Steve Jobs: technological messiah

Does the reaction to its founder's death suggest that Apple has become a new religion?

"Steve Jobs to reboot in three days."

That was one facetious comment yesterday on the sad news of the Apple founder's death. And there was something slightly messianic about Jobs, both in the enthusiasm he was able to arouse for his products and in the personality cult that grew around him. Googling the phrase "Steve Jobs, messiah" a few minutes ago returned about 595,000 results. Obituaries and tributes stressed his inspirational style and the world-changing nature of his company. As one widely circulated Tweet had it, three Apples changed the course of history: the one in the Garden of Eden, the one that inspired Isaac Newton and Jobs's company logo.

It's hard to imagine that the death of any other corporate CEO, however successful or celebrated, would inspire the creation of impromptu shrines around the world. The outpouring of grief has resembled the reaction to the passing of a Hollywood legend, or Princess Diana, or a Catholic saint. There have, as yet, been no reported miracles: no defunct iMacs spontaneously coming back to life, or iPhones relaying messages from cyber-heaven. Perhaps it's only a matter of time.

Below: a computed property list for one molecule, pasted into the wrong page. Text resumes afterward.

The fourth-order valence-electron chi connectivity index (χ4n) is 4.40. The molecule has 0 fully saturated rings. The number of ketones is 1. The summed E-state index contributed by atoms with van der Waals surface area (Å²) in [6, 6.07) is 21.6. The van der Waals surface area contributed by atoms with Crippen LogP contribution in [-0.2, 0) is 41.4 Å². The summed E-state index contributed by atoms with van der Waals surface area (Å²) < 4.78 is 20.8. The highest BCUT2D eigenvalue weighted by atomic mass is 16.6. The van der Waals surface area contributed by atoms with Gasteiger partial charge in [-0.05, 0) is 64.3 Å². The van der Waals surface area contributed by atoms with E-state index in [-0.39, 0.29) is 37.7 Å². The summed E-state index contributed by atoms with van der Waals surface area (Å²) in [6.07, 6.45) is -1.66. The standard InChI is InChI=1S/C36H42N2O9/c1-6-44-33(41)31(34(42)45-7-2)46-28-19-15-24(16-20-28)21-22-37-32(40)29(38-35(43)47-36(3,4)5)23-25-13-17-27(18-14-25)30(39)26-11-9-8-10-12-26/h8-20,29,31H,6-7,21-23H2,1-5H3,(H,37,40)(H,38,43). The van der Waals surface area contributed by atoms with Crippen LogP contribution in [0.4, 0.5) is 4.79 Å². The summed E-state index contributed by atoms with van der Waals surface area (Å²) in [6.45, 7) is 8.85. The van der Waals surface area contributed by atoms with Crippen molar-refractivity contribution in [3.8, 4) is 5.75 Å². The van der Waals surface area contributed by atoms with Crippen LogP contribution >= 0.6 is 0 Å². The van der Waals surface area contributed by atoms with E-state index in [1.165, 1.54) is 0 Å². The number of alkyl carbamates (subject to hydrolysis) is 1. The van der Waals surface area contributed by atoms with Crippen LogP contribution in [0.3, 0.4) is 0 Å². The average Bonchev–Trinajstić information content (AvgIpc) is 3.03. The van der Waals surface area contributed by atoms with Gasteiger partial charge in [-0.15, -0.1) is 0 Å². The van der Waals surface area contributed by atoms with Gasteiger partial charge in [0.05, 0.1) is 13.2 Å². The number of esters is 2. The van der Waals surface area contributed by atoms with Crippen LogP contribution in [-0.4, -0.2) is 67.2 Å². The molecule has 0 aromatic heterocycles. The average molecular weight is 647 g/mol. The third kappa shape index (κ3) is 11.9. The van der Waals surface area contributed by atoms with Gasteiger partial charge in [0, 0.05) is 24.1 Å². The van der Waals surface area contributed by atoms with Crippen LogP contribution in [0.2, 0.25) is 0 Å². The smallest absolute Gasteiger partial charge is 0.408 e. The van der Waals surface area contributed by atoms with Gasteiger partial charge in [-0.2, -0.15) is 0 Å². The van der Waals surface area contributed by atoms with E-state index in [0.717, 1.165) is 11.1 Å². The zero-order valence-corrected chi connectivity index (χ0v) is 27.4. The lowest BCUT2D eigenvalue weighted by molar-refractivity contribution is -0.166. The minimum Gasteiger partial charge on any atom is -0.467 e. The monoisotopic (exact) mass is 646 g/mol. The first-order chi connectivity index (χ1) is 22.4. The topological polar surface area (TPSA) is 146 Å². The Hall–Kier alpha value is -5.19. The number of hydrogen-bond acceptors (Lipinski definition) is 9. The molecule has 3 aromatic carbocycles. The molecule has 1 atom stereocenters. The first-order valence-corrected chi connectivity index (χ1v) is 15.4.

The Book of Jobs would, no doubt, begin with the company's birth in the humble location of Jobs's garage in 1976. The founder's expulsion from Eden -- his removal from the company in the mid-1980s -- was followed by a long period of exile (the Pixar years). In Jobs's case, the second coming -- his return to Apple in 1997 -- preceded the miracle of resurrection that he managed to perform, taking the company from near-bankruptcy to global dominance in the space of a decade. There's even an antichrist in this gospel, in the shape of Bill Gates. For many years, there was just a small band of loyal followers holding off the darkness of Microsoft. But Apple's final triumph was assured. And while he has now logged off for the last time, Jobs has left behind him a multitude of followers to preach the word unto whatever Windows-using heathens might still be out there.